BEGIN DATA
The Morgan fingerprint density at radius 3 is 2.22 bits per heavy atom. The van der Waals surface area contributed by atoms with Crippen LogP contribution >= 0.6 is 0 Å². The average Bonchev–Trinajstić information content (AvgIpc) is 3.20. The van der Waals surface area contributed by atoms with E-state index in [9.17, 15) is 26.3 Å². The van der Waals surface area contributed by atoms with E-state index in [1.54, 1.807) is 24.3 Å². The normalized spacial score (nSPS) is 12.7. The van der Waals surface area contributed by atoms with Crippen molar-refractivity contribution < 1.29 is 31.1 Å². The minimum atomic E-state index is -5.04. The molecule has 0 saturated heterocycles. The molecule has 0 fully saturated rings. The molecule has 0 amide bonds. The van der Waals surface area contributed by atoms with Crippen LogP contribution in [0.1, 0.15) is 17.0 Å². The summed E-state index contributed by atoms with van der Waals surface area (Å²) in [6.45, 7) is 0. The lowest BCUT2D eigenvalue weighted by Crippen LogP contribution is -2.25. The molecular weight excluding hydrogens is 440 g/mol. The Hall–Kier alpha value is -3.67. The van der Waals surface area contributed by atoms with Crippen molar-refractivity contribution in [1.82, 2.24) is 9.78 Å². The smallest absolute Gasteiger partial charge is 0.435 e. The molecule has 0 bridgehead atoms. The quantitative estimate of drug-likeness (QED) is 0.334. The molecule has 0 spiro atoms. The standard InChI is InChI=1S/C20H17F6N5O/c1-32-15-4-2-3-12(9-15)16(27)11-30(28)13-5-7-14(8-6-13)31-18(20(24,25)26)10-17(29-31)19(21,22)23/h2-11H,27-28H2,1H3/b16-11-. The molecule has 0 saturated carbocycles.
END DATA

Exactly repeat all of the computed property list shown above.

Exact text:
The Morgan fingerprint density at radius 3 is 2.22 bits per heavy atom. The van der Waals surface area contributed by atoms with Crippen LogP contribution >= 0.6 is 0 Å². The average Bonchev–Trinajstić information content (AvgIpc) is 3.20. The van der Waals surface area contributed by atoms with E-state index in [9.17, 15) is 26.3 Å². The van der Waals surface area contributed by atoms with E-state index in [1.54, 1.807) is 24.3 Å². The normalized spacial score (nSPS) is 12.7. The van der Waals surface area contributed by atoms with Crippen molar-refractivity contribution < 1.29 is 31.1 Å². The minimum atomic E-state index is -5.04. The molecule has 0 saturated heterocycles. The molecule has 0 fully saturated rings. The molecule has 0 amide bonds. The van der Waals surface area contributed by atoms with Crippen LogP contribution in [0.1, 0.15) is 17.0 Å². The summed E-state index contributed by atoms with van der Waals surface area (Å²) in [6.45, 7) is 0. The lowest BCUT2D eigenvalue weighted by Crippen LogP contribution is -2.25. The molecular weight excluding hydrogens is 440 g/mol. The Hall–Kier alpha value is -3.67. The van der Waals surface area contributed by atoms with Crippen molar-refractivity contribution in [1.82, 2.24) is 9.78 Å². The smallest absolute Gasteiger partial charge is 0.435 e. The molecule has 0 bridgehead atoms. The quantitative estimate of drug-likeness (QED) is 0.334. The molecule has 0 spiro atoms. The standard InChI is InChI=1S/C20H17F6N5O/c1-32-15-4-2-3-12(9-15)16(27)11-30(28)13-5-7-14(8-6-13)31-18(20(24,25)26)10-17(29-31)19(21,22)23/h2-11H,27-28H2,1H3/b16-11-. The molecule has 0 saturated carbocycles.